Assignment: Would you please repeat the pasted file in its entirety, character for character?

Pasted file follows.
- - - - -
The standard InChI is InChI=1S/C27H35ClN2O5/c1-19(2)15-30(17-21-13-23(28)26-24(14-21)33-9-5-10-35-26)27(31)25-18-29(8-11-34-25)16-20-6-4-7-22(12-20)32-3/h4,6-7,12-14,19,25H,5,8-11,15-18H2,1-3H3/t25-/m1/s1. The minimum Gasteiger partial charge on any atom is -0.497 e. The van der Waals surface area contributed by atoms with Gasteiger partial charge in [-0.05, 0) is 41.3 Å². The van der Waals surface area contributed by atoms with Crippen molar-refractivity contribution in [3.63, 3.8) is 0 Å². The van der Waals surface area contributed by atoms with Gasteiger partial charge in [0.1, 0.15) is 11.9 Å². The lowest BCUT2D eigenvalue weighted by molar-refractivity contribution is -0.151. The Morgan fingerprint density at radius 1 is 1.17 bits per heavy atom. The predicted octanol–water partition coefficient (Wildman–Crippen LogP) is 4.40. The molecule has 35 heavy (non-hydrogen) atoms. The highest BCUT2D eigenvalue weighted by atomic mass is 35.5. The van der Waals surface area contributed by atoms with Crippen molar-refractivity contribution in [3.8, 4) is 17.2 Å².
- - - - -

The standard InChI is InChI=1S/C27H35ClN2O5/c1-19(2)15-30(17-21-13-23(28)26-24(14-21)33-9-5-10-35-26)27(31)25-18-29(8-11-34-25)16-20-6-4-7-22(12-20)32-3/h4,6-7,12-14,19,25H,5,8-11,15-18H2,1-3H3/t25-/m1/s1. The minimum Gasteiger partial charge on any atom is -0.497 e. The van der Waals surface area contributed by atoms with Gasteiger partial charge in [-0.05, 0) is 41.3 Å². The van der Waals surface area contributed by atoms with Crippen molar-refractivity contribution in [3.63, 3.8) is 0 Å². The van der Waals surface area contributed by atoms with Gasteiger partial charge in [0.1, 0.15) is 11.9 Å². The lowest BCUT2D eigenvalue weighted by molar-refractivity contribution is -0.151. The Morgan fingerprint density at radius 1 is 1.17 bits per heavy atom. The predicted octanol–water partition coefficient (Wildman–Crippen LogP) is 4.40. The molecule has 35 heavy (non-hydrogen) atoms. The highest BCUT2D eigenvalue weighted by atomic mass is 35.5. The van der Waals surface area contributed by atoms with Crippen molar-refractivity contribution in [3.8, 4) is 17.2 Å².